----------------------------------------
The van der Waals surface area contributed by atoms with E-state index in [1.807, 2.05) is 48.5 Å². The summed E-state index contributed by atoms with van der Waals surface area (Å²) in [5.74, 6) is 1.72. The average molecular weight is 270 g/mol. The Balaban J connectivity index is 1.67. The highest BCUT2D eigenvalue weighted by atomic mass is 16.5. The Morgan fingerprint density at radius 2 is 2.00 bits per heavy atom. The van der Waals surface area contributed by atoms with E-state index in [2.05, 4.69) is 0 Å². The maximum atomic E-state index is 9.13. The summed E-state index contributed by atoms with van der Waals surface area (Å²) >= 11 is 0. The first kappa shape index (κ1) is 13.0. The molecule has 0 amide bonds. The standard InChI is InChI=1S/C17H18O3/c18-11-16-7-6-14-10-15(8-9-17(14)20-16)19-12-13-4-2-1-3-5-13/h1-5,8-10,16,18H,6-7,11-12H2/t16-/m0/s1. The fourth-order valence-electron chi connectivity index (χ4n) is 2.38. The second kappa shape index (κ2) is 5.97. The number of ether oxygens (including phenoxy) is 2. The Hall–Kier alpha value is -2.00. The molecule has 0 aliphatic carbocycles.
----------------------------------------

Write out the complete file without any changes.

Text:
The van der Waals surface area contributed by atoms with E-state index in [1.807, 2.05) is 48.5 Å². The summed E-state index contributed by atoms with van der Waals surface area (Å²) in [5.74, 6) is 1.72. The average molecular weight is 270 g/mol. The Balaban J connectivity index is 1.67. The highest BCUT2D eigenvalue weighted by atomic mass is 16.5. The Morgan fingerprint density at radius 2 is 2.00 bits per heavy atom. The van der Waals surface area contributed by atoms with E-state index in [2.05, 4.69) is 0 Å². The maximum atomic E-state index is 9.13. The summed E-state index contributed by atoms with van der Waals surface area (Å²) >= 11 is 0. The first kappa shape index (κ1) is 13.0. The molecule has 0 amide bonds. The standard InChI is InChI=1S/C17H18O3/c18-11-16-7-6-14-10-15(8-9-17(14)20-16)19-12-13-4-2-1-3-5-13/h1-5,8-10,16,18H,6-7,11-12H2/t16-/m0/s1. The fourth-order valence-electron chi connectivity index (χ4n) is 2.38. The second kappa shape index (κ2) is 5.97. The number of ether oxygens (including phenoxy) is 2. The Hall–Kier alpha value is -2.00. The molecule has 0 aliphatic carbocycles.